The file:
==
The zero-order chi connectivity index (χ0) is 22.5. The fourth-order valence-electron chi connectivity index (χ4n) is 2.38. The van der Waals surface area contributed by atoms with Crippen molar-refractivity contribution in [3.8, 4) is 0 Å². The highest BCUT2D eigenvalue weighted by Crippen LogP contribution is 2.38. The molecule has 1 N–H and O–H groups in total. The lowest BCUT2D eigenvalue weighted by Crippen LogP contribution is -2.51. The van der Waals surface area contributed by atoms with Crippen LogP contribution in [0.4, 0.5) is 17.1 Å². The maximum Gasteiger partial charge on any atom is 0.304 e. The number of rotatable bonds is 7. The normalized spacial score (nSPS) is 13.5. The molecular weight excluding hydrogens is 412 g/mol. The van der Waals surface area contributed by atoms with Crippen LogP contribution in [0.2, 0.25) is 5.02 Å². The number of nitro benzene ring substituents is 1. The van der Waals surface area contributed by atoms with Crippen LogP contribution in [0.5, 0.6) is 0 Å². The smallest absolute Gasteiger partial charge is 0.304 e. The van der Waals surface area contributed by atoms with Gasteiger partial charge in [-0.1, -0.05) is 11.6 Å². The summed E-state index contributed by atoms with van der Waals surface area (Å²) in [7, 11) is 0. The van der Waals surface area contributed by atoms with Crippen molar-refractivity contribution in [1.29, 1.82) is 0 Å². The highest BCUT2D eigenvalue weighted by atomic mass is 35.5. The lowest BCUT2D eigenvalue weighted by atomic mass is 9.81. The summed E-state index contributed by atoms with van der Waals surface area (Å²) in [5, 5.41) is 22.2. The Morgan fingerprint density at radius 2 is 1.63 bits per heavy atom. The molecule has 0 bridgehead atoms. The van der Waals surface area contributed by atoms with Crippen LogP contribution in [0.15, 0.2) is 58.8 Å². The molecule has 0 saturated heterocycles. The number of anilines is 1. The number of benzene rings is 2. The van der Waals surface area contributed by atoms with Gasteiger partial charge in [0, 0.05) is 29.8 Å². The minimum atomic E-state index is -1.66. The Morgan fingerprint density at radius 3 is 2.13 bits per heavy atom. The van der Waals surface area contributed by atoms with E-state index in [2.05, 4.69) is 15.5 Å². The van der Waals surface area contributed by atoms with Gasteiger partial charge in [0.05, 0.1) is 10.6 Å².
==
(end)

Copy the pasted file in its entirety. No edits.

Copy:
The zero-order chi connectivity index (χ0) is 22.5. The fourth-order valence-electron chi connectivity index (χ4n) is 2.38. The van der Waals surface area contributed by atoms with Crippen molar-refractivity contribution in [3.8, 4) is 0 Å². The highest BCUT2D eigenvalue weighted by Crippen LogP contribution is 2.38. The molecule has 1 N–H and O–H groups in total. The lowest BCUT2D eigenvalue weighted by Crippen LogP contribution is -2.51. The van der Waals surface area contributed by atoms with Crippen LogP contribution in [0.4, 0.5) is 17.1 Å². The maximum Gasteiger partial charge on any atom is 0.304 e. The number of rotatable bonds is 7. The normalized spacial score (nSPS) is 13.5. The molecular weight excluding hydrogens is 412 g/mol. The van der Waals surface area contributed by atoms with Crippen LogP contribution in [0.2, 0.25) is 5.02 Å². The number of nitro benzene ring substituents is 1. The van der Waals surface area contributed by atoms with Crippen LogP contribution in [0.5, 0.6) is 0 Å². The smallest absolute Gasteiger partial charge is 0.304 e. The van der Waals surface area contributed by atoms with Gasteiger partial charge in [-0.1, -0.05) is 11.6 Å². The summed E-state index contributed by atoms with van der Waals surface area (Å²) in [7, 11) is 0. The van der Waals surface area contributed by atoms with Crippen molar-refractivity contribution in [1.29, 1.82) is 0 Å². The highest BCUT2D eigenvalue weighted by atomic mass is 35.5. The lowest BCUT2D eigenvalue weighted by atomic mass is 9.81. The summed E-state index contributed by atoms with van der Waals surface area (Å²) in [5, 5.41) is 22.2. The Morgan fingerprint density at radius 2 is 1.63 bits per heavy atom. The molecule has 0 bridgehead atoms. The van der Waals surface area contributed by atoms with Crippen LogP contribution in [0.15, 0.2) is 58.8 Å². The molecule has 0 saturated heterocycles. The number of anilines is 1. The number of benzene rings is 2. The van der Waals surface area contributed by atoms with Gasteiger partial charge in [0, 0.05) is 29.8 Å². The minimum atomic E-state index is -1.66. The Morgan fingerprint density at radius 3 is 2.13 bits per heavy atom. The van der Waals surface area contributed by atoms with E-state index in [2.05, 4.69) is 15.5 Å². The van der Waals surface area contributed by atoms with Gasteiger partial charge in [0.05, 0.1) is 10.6 Å².